March 28, 2015
If you are seriously considering ending your marriage, then you probably have a good reason that led you to this decision. In legal terms, this reason (or reasons) is your grounds for divorce. You or your spouse will need to prove these grounds in court in order for the judge to grant you divorce. Keep in mind that your reasons for divorce have to fit into one of the categories outlined by law in order to count as legitimate grounds for divorce in Maryland. And our Owings Mills divorce attorneys are here to help you choose the right grounds to build your case.
Cruelty or Excessively Vicious Conduct
These are actually two separate grounds for divorce, but both of them have to do with abusive spouses. These divorce grounds cover both physical and mental abuse that can be directed toward you or your child. Such abuse may include threats, verbal abuse, taunting, domestic violence and other forms of controlling behavior.
A desertion occurs when one of the spouses leaves the marriage without obtaining a consent of the other spouse and is absent from the family for at least 12 months. If your spouse has left you and you want to use this ground for divorce, you will also need to show that you didn’t provoke this decision, that the desertion on the part of your spouse was his or her final and deliberate act, as opposed to temporarily leaving the residence, and that there is no hope for the two of you to make up at this point.
There is also a type of desertion known as “constructive desertion.” It occurs when the spouse who left did so to escape some sort of misconduct inflicted by the other spouse. Often they are escaping cruelty or abuse. In this case, the judge will look at whether this decision to abandon the marriage was indeed reasonable and unavoidable.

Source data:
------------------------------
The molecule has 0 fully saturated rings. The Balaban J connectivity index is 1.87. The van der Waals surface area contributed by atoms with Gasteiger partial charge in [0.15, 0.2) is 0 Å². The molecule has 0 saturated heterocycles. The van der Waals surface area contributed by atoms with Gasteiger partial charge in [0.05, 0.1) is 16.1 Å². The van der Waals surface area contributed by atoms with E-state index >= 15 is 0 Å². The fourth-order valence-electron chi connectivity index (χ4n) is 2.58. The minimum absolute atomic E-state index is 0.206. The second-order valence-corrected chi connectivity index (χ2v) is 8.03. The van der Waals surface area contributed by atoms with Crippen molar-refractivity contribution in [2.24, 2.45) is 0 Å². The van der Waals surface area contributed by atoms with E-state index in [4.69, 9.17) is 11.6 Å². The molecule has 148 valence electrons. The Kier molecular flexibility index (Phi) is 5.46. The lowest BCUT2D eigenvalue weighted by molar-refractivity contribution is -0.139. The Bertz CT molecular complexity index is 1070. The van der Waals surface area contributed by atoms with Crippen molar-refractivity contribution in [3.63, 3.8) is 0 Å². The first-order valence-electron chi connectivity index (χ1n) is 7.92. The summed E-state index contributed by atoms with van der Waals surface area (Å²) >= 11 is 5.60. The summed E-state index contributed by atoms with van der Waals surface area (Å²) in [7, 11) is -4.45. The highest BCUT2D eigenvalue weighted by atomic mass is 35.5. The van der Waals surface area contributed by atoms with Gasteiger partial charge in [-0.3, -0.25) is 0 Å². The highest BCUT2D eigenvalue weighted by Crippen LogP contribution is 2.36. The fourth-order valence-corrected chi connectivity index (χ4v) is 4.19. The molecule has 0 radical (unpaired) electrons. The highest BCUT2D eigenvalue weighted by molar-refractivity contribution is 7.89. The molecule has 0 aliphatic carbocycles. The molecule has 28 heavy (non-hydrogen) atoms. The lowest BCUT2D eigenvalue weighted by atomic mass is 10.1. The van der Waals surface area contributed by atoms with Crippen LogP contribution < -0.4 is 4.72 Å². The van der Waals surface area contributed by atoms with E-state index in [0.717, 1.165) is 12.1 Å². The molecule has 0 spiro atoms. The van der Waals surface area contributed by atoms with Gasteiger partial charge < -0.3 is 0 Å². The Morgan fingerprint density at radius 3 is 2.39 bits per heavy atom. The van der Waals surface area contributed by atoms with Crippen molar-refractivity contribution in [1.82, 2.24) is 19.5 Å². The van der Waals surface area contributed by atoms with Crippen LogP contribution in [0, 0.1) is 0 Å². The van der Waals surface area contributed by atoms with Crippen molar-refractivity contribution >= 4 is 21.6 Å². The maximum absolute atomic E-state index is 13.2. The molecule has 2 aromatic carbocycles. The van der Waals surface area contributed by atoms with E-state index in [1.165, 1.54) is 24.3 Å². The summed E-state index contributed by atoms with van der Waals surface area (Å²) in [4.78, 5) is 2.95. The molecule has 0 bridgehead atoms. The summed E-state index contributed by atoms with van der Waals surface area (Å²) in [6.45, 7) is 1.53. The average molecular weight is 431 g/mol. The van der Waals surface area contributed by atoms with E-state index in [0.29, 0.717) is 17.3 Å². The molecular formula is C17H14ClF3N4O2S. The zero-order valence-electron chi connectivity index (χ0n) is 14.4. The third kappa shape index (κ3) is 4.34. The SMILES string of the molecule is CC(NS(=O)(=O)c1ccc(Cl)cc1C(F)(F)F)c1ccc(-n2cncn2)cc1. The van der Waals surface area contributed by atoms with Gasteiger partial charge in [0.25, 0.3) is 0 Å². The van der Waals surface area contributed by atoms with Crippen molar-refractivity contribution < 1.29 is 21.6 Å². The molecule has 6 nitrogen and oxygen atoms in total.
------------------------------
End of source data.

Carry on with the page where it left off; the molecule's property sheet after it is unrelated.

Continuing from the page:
Permanent and Incurable Insanity
For this ground to work, you would need to prove that the insanity of your spouse is both permanent and incurable. This typically requires the person to be confined in a mental institution for at least 3 years, as well as doctor’s testimony regarding the condition of the patient.
Adultery is exactly what it sounds like: voluntary sexual relations between your spouse and another person without your consent. Since proving the actual act of adultery can be difficult, unless you witnessed it, the court asks you to prove “disposition and opportunity.” Disposition means that your spouse has some sort of romantic relationship with another person. And opportunity means that they had a chance to spend time alone, e.g. you saw them entering a hotel together.
Conviction of a Crime
If your spouse has committed a crime and was sentenced to 3 years or more, you can file for divorce once they’ve served the first 12 months of their sentence.
Voluntary separation occurs when you and your spouse live apart without cohabitation (sexual relations) for at least 12 months. Even if your spouse doesn’t agree to divorce you, you can apply for divorce based on this ground.
Please note that the above grounds are for the “absolute divorce.” Maryland also recognizes “limited divorce,” which we will discuss in our next post.
Fault Grounds vs. No-Fault Grounds
The 12-month separation is the only no-fault divorce ground in Maryland. If no other category fits your case and either one or both of you want out of this failed marriage, this is the grounds to use. In this situation, no spouse is blamed for ending the marriage, at least not before the law. You might have heard the term “irreconcilable differences;” some states recognize it as a no-fault ground for divorce, but in Maryland a twelve-month separation is the alternative.
The rest of the grounds for divorce in Maryland listed above are fault grounds, which means one of the spouses is at fault for ending the marriage. This matters because the court may be inclined to award child custody and split assets in favor of the spouse who is not at fault, especially when cruelty or vicious behavior are the grounds used.
It’s best to consult with your Owings Mills divorce lawyer before choosing your grounds for divorce. And if your spouse has filed on the grounds you don’t agree with, we can also help you build your defense.
Give us a call or contact online for a free consultation.